Seminar on Indian Handicrafts
Indian handicrafts impress Austrian businesspeople
In the context of the Festival of India, businesspeople were catered to with special events in the Radisson Blu Palais Hotel at the Parkring. The first of this kind took place on 24 March 2011: In the afternoon, Indian handicrafts companies and Austrian businesses engaged in one-on-one meetings. In the evening, the Indian companies introduced themselves to a larger audience. The strong interest guaranteed a win-win situation for both sides.
“There is a wonderful mix of diverse art forms represented here – for example jewellery, batik, cashmere and textiles”, Monika Fritsch, vice-president of the association Ganesha, was enthusiastic during a visit of the one-on-one meetings with Indian handicrafts companies in the Radisson Blu Palais Hotel at the Parkring. “There are exclusive representatives from the individual branches”, she said. She was looking for items for sale for a charitable event of her association to donate the proceeds afterwards. The probability that she found what she was looking for is great: 44 companies from the various branches presented their crafts.
The visitors were not alone with their satisfaction. The exhibitors were content as well: “I have already established interesting contacts with various Austrians”, says Sandeep Kaalra, director of the Divine Collection Exports. “They are all interested, especially in jewellery.” Kaalra is already exporting to Australia, the USA, South Africa and several European countries. This is the first time he is visiting Austria: “This is a new market for us. And I am very happy to be here.”
Flying with the Indians
A workshop on the Indian tourism took place in the same hotel some time later. The protagonists: Mr. M. N. Javed, regional director of India Tourism in Frankfurt, and Mr. Ratan Bali, regional director Central Europe of Air India in Frankfurt. Javed impressed the audience with his lecture containing impressive figures: 5.58 million tourists came to India in 2010 – in 2011, he expects the number of visitors to grow by 12.7 per cent.
Javed also made a good impression with humour, for example when he showed a picture of the Taj Mahal: “Do you know this building?” he asked the audience – and was rewarded with knowing smiles. Every Austrian knows the world-famous building; and so he won over the audience for further aspects revolving around Indian tourism as well. He presented impressive pictures of lone beaches, old fortresses, colourful festivals and a game of cricket – as fate would have it, India won a decisive victory over Australia on the way to cricket world cup on the same evening.
Javed bestowed new knowledge on the audience when he spoke of the niche areas of the India tourism: rural tourism, wellness tourism or luxury trains. His lecture was rewarded with friendly applause from the audience, which was comprised mainly of businesspeople.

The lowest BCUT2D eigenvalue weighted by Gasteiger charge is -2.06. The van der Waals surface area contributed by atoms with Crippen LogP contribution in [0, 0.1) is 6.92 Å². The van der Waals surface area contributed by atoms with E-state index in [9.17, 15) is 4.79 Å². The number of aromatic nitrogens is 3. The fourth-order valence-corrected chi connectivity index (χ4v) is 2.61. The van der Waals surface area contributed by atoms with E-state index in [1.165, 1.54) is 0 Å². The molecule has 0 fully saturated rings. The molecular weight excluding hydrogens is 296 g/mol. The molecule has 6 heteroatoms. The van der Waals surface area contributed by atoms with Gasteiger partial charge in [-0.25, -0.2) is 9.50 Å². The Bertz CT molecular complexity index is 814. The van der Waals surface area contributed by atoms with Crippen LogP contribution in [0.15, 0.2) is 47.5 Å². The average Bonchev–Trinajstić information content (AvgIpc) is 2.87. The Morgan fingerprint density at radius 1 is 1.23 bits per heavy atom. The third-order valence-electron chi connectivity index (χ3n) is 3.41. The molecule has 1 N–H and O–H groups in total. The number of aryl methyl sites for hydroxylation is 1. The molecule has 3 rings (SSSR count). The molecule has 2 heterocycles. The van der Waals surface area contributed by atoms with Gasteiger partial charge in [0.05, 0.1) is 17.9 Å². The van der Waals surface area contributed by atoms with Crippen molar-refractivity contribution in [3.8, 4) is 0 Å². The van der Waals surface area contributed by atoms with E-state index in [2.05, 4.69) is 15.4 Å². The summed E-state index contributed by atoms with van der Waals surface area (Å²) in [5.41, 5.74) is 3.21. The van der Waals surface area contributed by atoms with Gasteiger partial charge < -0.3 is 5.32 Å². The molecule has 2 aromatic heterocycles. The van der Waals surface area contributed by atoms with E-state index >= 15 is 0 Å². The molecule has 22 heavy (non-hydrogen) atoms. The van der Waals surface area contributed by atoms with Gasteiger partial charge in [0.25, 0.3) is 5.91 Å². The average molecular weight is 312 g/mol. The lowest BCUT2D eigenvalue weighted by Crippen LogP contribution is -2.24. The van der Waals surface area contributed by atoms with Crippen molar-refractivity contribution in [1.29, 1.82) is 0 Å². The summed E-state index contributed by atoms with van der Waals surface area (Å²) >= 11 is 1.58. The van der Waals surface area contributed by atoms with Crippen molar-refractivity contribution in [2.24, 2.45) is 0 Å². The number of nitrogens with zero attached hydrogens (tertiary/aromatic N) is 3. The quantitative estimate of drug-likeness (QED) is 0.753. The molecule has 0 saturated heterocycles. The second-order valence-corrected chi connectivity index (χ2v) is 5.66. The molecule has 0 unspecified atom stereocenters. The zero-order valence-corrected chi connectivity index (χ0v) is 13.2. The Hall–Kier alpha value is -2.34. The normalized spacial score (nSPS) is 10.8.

Right at the beginning of his lecture, Ratan Bali of Air India erected an intercultural bridge by greeting the audience with both the phrase “Namaskaar” and “Guten Abend”. He presented the advantages of his airline, which flies from Vienna to India eleven times a week thanks to code share flights – in India itself, all big cities are well connected through the airline as well.
The business people seized the word in the subsequent question session; they asked questions and suggested proposals. Approximately half of the businesspeople in the full hall were Indian, with the other half being Austrian.
Crafts viewed from many angles
The main part of the evening was dedicated to the seminar on the Indian handicrafts. The rich offer of experts and topics was a boon for the audience: S. S. Gupta, Development Commissioner Handicrafts, started by saying that India is global market leader in hand-woven carpets. Rakesh Kumar, Executive Director (EPCH), presented an overview of the Indian export scenario.
Prof. Ebba Koch of the Institute for Art History at the University of Vienna chose a completely different approach, offering an insight into the history of the Indian handicrafts instead of commercial facts. She presented historical items and the production process of inlays with her slides. Dr. Barbara Karl, curator at the MAK, referred to the historical context in her lecture as well. “I didn’t know many of the things I have heard here”, an Indian journalist commented on the two lectures after the event.
Thomas Bernd of the Austrian Workshops complemented the event with a lecture on the Austrian handicrafts; R.K. Srivastava, Executive Director of the Indian National Centre for Product and Design Development, presented Indian products of contemporary design, still hand-made despite their modern design. An approach shared by Mrs. Rita Menon, Secretary in the Indian Ministry of Textiles, in her lecture: The most important thing is a design input to avoid getting stuck in the classical Indian art and instead adapt to the contemporary.
In his closing speech, Raj Kumar Malhotra, Chairman EPCH, thanked all lecturers and participants: “I am convinced that the awareness for the Indian handicrafts has been raised through these presentations”, he said. And the events later in the evening have proven him right: At the Indian buffet, questions were asked, knowledge was exchanged and networks formed – it is highly probable that many participants left the hotel with business cards of new, exciting contacts after the seminar.